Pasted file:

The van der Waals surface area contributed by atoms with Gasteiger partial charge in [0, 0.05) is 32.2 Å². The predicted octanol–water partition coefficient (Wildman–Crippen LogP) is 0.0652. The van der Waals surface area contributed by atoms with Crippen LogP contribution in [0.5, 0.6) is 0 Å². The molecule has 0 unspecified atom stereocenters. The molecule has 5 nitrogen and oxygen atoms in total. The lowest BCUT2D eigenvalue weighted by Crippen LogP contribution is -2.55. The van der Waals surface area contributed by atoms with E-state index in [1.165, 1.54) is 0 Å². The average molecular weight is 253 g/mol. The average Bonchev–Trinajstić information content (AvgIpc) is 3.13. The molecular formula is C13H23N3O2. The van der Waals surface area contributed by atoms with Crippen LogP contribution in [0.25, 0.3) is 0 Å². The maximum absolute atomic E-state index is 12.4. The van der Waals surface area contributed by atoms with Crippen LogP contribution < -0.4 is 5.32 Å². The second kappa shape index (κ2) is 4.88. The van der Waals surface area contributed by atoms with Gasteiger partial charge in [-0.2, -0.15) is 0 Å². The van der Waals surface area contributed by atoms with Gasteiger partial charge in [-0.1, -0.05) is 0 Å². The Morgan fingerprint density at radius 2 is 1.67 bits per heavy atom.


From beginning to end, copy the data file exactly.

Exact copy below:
The van der Waals surface area contributed by atoms with Gasteiger partial charge in [0, 0.05) is 32.2 Å². The predicted octanol–water partition coefficient (Wildman–Crippen LogP) is 0.0652. The van der Waals surface area contributed by atoms with Crippen LogP contribution in [0.5, 0.6) is 0 Å². The molecule has 0 unspecified atom stereocenters. The molecule has 5 nitrogen and oxygen atoms in total. The lowest BCUT2D eigenvalue weighted by Crippen LogP contribution is -2.55. The van der Waals surface area contributed by atoms with E-state index in [1.165, 1.54) is 0 Å². The average molecular weight is 253 g/mol. The average Bonchev–Trinajstić information content (AvgIpc) is 3.13. The molecular formula is C13H23N3O2. The van der Waals surface area contributed by atoms with Crippen LogP contribution in [0.25, 0.3) is 0 Å². The maximum absolute atomic E-state index is 12.4. The van der Waals surface area contributed by atoms with Crippen LogP contribution < -0.4 is 5.32 Å². The second kappa shape index (κ2) is 4.88. The van der Waals surface area contributed by atoms with Gasteiger partial charge in [-0.2, -0.15) is 0 Å². The van der Waals surface area contributed by atoms with Gasteiger partial charge in [-0.1, -0.05) is 0 Å². The Morgan fingerprint density at radius 2 is 1.67 bits per heavy atom.